A pair of studies published this week is shedding light on the duration of immunity following COVID-19, showing patients lose their IgG antibodies—the virus-specific, slower-forming antibodies associated with long-term immunity—within weeks or months after recovery. With COVID-19, most people who become infected do produce antibodies, and even small amounts can still neutralize the virus in vitro, according to earlier work. These latest studies could not determine if a lack of antibodies leaves people at risk of reinfection.
One of the studies found that 10 percent of nearly 1,500 COVID-positive patients registered undetectable antibody levels within weeks of first showing symptoms, while the other of 74 patients found they typically lost their antibodies two to three months after recovering from the infection, especially among those who tested positive but were asymptomatic.
In contrast, infections caused by coronavirus cousins such as SARS and MERS result in antibodies that remain in the body for nearly a year, according to The New York Times.
The first study, published June 16 on the preprint server medRxiv, screened for antibodies in almost 1,500 coronavirus patients in Wuhan, China. The researchers compared their levels to three other groups: nearly 20,000 members of the general population; more than 1,600 patients hospitalized for reasons other than COVID-19; and more than 3,800 medical workers, whom the authors assumed had “inevitably” been exposed to the virus in its early days, meaning they should have developed antibodies.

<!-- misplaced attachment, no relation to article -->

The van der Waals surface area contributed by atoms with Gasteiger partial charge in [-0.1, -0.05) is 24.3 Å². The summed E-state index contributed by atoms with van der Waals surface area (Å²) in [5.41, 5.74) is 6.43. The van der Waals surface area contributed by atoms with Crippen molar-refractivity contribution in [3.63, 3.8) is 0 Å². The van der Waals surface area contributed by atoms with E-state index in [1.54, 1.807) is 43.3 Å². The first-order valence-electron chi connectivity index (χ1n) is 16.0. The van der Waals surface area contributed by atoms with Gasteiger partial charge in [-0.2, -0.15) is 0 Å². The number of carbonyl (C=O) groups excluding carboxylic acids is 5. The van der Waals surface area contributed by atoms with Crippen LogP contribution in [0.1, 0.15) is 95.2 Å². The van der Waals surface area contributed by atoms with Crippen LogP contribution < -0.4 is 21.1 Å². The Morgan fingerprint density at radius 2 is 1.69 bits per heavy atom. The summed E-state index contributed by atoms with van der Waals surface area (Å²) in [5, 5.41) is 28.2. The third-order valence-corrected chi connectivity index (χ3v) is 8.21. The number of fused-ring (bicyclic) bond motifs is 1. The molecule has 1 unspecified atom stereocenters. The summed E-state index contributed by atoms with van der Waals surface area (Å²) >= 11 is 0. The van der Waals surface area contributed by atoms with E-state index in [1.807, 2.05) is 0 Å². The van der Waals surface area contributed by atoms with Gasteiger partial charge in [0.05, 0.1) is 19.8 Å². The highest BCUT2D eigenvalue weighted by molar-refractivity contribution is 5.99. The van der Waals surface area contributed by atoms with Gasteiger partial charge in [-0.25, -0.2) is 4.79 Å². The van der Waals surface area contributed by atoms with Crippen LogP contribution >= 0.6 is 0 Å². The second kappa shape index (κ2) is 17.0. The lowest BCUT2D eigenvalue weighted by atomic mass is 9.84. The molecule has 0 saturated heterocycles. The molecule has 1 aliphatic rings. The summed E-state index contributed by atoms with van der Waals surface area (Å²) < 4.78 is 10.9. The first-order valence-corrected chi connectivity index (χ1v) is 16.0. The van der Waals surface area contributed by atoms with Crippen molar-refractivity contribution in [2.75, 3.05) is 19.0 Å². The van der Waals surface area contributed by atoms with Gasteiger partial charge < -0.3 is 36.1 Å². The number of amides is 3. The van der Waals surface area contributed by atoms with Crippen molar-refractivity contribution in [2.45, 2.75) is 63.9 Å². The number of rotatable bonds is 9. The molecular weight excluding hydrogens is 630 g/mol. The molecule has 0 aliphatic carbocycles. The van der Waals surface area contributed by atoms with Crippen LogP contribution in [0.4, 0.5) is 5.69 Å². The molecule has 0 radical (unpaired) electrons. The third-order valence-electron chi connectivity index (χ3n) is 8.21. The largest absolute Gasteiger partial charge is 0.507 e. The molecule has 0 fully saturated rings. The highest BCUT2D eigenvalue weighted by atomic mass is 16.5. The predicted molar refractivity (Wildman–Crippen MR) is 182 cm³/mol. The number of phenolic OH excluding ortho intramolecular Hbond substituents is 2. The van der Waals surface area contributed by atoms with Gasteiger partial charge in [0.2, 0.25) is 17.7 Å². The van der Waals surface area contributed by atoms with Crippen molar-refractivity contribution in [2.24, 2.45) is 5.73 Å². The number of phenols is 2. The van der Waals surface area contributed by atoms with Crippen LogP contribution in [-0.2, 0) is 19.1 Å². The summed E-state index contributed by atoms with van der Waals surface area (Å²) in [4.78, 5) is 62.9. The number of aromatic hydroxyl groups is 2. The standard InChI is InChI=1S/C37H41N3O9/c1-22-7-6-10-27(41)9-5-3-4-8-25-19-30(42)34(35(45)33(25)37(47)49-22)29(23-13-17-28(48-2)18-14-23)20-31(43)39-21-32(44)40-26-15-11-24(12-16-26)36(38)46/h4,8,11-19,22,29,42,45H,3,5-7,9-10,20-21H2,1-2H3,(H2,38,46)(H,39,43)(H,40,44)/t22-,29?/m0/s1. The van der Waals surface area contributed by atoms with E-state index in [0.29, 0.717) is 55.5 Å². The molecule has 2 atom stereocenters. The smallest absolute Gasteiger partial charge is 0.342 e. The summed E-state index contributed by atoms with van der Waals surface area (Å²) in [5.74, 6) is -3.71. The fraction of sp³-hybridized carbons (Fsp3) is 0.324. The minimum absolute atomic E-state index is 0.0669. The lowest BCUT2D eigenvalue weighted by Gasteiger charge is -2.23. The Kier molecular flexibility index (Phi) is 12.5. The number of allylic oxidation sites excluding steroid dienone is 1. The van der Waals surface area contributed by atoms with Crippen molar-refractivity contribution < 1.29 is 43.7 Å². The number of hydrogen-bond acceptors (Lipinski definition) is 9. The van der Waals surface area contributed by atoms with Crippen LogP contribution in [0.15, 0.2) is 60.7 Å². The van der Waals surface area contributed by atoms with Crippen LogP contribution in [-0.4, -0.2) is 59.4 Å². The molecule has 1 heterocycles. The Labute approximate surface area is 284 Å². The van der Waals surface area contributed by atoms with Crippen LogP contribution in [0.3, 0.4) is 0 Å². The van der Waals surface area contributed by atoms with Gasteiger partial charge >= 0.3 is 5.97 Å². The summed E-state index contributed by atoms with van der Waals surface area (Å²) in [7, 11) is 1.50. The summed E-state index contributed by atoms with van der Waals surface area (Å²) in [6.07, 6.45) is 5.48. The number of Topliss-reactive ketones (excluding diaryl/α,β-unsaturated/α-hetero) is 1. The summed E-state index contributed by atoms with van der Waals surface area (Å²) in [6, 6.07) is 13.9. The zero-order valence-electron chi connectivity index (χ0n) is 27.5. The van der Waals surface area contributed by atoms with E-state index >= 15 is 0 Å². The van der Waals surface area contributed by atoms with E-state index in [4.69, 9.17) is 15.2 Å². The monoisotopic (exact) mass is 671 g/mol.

They found that while almost 90 percent of COVID-19 patients had antibodies, roughly 1 percent to 5 percent of individuals in the others groups had them as well. The authors conclude in their paper that the remaining 10 percent of infected patients with no detectable antibodies, combined with the lack of antibodies in healthcare workers, suggest that “after SARS-CoV-2 infection, people are unlikely to produce long-lasting protective antibodies against this virus.”
See “What Do Antibody Tests For SARS-CoV-2 Tell Us About Immunity?”
In the second study, published June 18 in Nature Medicine, researchers compared the immune responses of 37 asymptomatic but positive patients to an equal number with severe symptoms living in the Wanzhou District in China. They found that asymptomatic individuals reacted less strongly to infection, with 40 percent having undetectable levels of protective antibodies in the two to three months after the infection compared to 13 percent of the symptomatic patients.
“Overall, these results are interesting and provocative but more research is needed, following large numbers of people over time,” Daniel Davis, an immunologist at the University of Manchester, tells Newsweek. “Only then will we clearly know how many people produce antibodies when infected with coronavirus, and for how long.”
The discrepancies between people mirror what Anthony Fauci, the director of the National Institute of Allergy and Infectious Diseases, has himself observed. In a conversation with Howard Bauchner, the editor in chief of the Journal of the American Medical Association earlier this month, he said that in addition to a lack of consistency among testing methods, individuals do not have “a uniformly robust antibody response.” This fact may make it difficult to develop a vaccine that works equally well for all people.
See “Why the Accuracy of SARS-CoV-2 Antibody Tests Varies So Much”
“These reports highlight the need to develop strong vaccines, because immunity that develops naturally during infection is suboptimal and short-lived in most people,” Akiko Iwasaki, a viral immunologist at Yale University who was not involved in either study, tells The New York Times. “We cannot rely on natural infection to achieve herd immunity.”